In exchange for half the rights to its phase 3 cancer drug, tivozanib, AVEO gets $125 million up front and potentially another $1.3 billion in milestone payments. AVEO and Astellas will share profits and losses from sales of the drug in the U.S. and Europe. Astellas has full rights outside those regions except, ironically, in Astellas' home continent of Asia, where fellow Japanese drugmaker Kyowa Hakko Kirin owns the rights to the drug.
Tivozanib is being tested against Bayer and Onyx Pharmaceuticals'
AVEO probably didn't absolutely need a partner -- the company ended the year with $140 million in cash and securities -- but tivozanib has the potential to work in cancer types beyond kidney cancer. If the multiple clinical trials it's currently being tested in turn up positive, development could get expensive really quickly. Having a partner to share the costs of large late-stage trials will be valuable for AVEO.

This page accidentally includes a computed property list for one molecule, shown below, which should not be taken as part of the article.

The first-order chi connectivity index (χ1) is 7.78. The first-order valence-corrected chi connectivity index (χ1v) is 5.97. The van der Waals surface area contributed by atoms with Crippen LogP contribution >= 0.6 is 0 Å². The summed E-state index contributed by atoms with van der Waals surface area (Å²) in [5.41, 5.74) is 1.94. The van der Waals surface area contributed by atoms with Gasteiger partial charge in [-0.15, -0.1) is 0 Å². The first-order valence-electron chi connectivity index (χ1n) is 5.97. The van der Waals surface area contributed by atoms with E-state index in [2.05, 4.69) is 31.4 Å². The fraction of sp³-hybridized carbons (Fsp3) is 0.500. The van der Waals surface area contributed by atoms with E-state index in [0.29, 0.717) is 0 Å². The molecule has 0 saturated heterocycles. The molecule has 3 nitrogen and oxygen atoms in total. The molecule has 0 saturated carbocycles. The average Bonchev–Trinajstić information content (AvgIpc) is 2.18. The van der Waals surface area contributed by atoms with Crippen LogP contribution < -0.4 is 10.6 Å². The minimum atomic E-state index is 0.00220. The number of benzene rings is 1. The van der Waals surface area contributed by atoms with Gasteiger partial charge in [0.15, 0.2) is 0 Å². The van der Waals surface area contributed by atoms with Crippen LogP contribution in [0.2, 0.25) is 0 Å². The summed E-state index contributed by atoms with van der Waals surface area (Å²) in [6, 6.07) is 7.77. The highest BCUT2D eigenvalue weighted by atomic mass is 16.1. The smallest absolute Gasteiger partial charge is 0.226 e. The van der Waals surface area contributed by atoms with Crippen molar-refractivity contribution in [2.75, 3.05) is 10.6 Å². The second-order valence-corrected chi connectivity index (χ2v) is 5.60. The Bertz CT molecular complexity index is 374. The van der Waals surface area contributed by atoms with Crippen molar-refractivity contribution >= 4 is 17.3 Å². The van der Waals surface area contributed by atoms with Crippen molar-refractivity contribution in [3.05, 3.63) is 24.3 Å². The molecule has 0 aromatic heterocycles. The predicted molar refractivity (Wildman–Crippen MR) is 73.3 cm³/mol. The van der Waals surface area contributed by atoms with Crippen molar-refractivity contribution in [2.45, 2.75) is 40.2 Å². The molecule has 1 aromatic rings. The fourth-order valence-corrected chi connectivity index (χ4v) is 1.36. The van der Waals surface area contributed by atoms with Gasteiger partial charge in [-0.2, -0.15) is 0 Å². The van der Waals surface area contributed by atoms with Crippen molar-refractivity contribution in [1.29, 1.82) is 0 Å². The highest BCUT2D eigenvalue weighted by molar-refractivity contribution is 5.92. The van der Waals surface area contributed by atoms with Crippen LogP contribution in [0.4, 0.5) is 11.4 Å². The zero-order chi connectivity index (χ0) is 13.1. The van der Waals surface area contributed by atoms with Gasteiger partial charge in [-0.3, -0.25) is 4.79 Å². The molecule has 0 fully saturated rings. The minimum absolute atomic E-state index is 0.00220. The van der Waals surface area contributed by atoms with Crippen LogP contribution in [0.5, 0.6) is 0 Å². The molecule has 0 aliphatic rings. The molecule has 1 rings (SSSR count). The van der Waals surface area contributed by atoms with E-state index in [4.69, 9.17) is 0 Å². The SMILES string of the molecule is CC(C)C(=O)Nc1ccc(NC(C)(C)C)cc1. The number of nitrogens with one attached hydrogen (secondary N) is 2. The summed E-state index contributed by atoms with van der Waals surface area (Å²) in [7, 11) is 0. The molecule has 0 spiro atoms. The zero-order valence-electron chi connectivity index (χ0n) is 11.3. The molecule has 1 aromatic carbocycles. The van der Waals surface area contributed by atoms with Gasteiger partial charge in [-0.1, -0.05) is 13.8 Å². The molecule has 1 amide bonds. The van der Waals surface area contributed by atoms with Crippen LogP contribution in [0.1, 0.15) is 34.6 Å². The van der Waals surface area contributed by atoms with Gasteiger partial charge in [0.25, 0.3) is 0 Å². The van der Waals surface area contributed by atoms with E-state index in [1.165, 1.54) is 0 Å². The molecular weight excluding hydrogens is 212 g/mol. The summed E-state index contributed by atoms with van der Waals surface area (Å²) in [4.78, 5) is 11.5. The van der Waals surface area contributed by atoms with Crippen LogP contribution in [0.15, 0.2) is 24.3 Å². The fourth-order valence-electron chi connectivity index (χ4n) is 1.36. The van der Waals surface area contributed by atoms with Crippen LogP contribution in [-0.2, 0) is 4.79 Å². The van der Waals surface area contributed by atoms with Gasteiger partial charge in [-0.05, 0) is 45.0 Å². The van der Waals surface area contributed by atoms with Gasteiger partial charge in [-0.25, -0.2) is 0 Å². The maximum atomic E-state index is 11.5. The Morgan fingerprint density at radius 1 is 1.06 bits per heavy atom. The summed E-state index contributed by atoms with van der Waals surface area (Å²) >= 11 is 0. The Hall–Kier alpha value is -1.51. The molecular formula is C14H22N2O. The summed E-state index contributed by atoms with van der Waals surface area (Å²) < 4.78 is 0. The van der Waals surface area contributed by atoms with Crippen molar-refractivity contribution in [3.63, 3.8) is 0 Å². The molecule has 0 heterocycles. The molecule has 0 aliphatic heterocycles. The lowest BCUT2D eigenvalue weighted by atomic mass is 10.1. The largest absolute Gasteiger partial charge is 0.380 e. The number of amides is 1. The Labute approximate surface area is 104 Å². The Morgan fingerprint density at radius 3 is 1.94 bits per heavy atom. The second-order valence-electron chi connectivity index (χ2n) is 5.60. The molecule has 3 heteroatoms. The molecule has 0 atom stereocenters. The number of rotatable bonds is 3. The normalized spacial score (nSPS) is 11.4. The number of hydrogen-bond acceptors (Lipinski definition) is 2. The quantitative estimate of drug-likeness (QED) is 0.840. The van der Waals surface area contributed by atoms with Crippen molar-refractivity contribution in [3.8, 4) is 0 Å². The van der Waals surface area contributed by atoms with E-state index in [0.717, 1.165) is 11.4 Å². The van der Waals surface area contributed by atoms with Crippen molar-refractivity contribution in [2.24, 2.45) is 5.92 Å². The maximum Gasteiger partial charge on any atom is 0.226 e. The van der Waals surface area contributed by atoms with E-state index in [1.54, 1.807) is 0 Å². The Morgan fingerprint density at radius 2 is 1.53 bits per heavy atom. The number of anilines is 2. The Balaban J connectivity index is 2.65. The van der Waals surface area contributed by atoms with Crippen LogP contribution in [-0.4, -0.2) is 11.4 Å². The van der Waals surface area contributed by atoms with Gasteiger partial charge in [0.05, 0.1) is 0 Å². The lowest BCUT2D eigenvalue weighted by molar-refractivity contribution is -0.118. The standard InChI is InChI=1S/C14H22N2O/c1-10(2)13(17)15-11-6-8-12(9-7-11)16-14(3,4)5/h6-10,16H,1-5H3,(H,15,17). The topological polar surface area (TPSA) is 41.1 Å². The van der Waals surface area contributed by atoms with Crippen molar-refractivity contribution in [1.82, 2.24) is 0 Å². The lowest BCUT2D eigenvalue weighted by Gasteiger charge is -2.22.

In addition to lowering its cash burn rate, the upfront cash will also help fund the rest of AVEO's pipeline. Astellas seems like as good a partner as any, having bought OSI Pharmaceuticals last year and having oncology partnerships with development-stage drugmakers including Seattle Genetics
Even after today, AVEO only has a market cap just north of $500 million, which looks completely reasonable for a development-stage drugmaker with a phase 3 asset. As with any drugmaker looking for its first approval, positive clinical trials and an FDA approval are the most important factors. If tivozanib can hit its marks, AVEO shareholders should be looking at some sizable future gains.
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